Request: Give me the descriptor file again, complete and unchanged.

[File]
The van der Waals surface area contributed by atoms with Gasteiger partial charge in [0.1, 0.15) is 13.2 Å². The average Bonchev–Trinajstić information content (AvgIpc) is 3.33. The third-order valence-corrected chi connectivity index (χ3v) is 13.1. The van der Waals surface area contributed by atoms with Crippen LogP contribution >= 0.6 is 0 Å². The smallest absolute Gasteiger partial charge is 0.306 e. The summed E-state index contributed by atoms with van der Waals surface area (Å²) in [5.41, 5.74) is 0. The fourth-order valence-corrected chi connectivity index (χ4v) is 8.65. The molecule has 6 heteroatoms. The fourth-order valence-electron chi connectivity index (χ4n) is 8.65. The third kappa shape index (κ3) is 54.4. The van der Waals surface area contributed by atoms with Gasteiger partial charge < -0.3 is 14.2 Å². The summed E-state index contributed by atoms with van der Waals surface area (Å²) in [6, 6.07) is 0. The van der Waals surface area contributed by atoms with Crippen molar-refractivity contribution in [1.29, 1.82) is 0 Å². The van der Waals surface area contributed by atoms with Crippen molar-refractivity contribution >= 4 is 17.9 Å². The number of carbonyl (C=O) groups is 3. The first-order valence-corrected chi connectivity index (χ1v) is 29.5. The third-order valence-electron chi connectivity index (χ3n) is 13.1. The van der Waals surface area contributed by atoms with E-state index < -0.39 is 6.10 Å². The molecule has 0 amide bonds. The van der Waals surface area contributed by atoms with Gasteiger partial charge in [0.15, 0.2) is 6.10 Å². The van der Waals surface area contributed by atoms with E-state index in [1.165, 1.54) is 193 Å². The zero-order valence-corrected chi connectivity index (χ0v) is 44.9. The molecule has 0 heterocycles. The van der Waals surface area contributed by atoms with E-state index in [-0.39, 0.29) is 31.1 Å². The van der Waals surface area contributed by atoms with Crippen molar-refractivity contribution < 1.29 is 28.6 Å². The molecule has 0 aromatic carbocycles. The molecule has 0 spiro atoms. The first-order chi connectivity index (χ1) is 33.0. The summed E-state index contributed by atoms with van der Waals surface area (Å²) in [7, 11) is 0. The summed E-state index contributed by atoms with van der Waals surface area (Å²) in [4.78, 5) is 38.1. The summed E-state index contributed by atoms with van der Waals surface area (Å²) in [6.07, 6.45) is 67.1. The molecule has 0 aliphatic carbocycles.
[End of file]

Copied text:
The van der Waals surface area contributed by atoms with Gasteiger partial charge in [0.1, 0.15) is 13.2 Å². The average Bonchev–Trinajstić information content (AvgIpc) is 3.33. The third-order valence-corrected chi connectivity index (χ3v) is 13.1. The van der Waals surface area contributed by atoms with Crippen LogP contribution >= 0.6 is 0 Å². The smallest absolute Gasteiger partial charge is 0.306 e. The summed E-state index contributed by atoms with van der Waals surface area (Å²) in [5.41, 5.74) is 0. The fourth-order valence-corrected chi connectivity index (χ4v) is 8.65. The molecule has 6 heteroatoms. The fourth-order valence-electron chi connectivity index (χ4n) is 8.65. The third kappa shape index (κ3) is 54.4. The van der Waals surface area contributed by atoms with Gasteiger partial charge < -0.3 is 14.2 Å². The summed E-state index contributed by atoms with van der Waals surface area (Å²) in [6, 6.07) is 0. The van der Waals surface area contributed by atoms with Crippen molar-refractivity contribution in [1.29, 1.82) is 0 Å². The van der Waals surface area contributed by atoms with Crippen molar-refractivity contribution >= 4 is 17.9 Å². The number of carbonyl (C=O) groups is 3. The first-order valence-corrected chi connectivity index (χ1v) is 29.5. The third-order valence-electron chi connectivity index (χ3n) is 13.1. The van der Waals surface area contributed by atoms with E-state index < -0.39 is 6.10 Å². The molecule has 0 amide bonds. The van der Waals surface area contributed by atoms with Gasteiger partial charge in [0.15, 0.2) is 6.10 Å². The van der Waals surface area contributed by atoms with E-state index in [1.165, 1.54) is 193 Å². The zero-order valence-corrected chi connectivity index (χ0v) is 44.9. The molecule has 0 heterocycles. The van der Waals surface area contributed by atoms with E-state index in [-0.39, 0.29) is 31.1 Å². The van der Waals surface area contributed by atoms with Crippen molar-refractivity contribution < 1.29 is 28.6 Å². The molecule has 0 aromatic carbocycles. The molecule has 0 spiro atoms. The first-order chi connectivity index (χ1) is 33.0. The summed E-state index contributed by atoms with van der Waals surface area (Å²) in [7, 11) is 0. The summed E-state index contributed by atoms with van der Waals surface area (Å²) in [4.78, 5) is 38.1. The summed E-state index contributed by atoms with van der Waals surface area (Å²) in [6.07, 6.45) is 67.1. The molecule has 0 aliphatic carbocycles.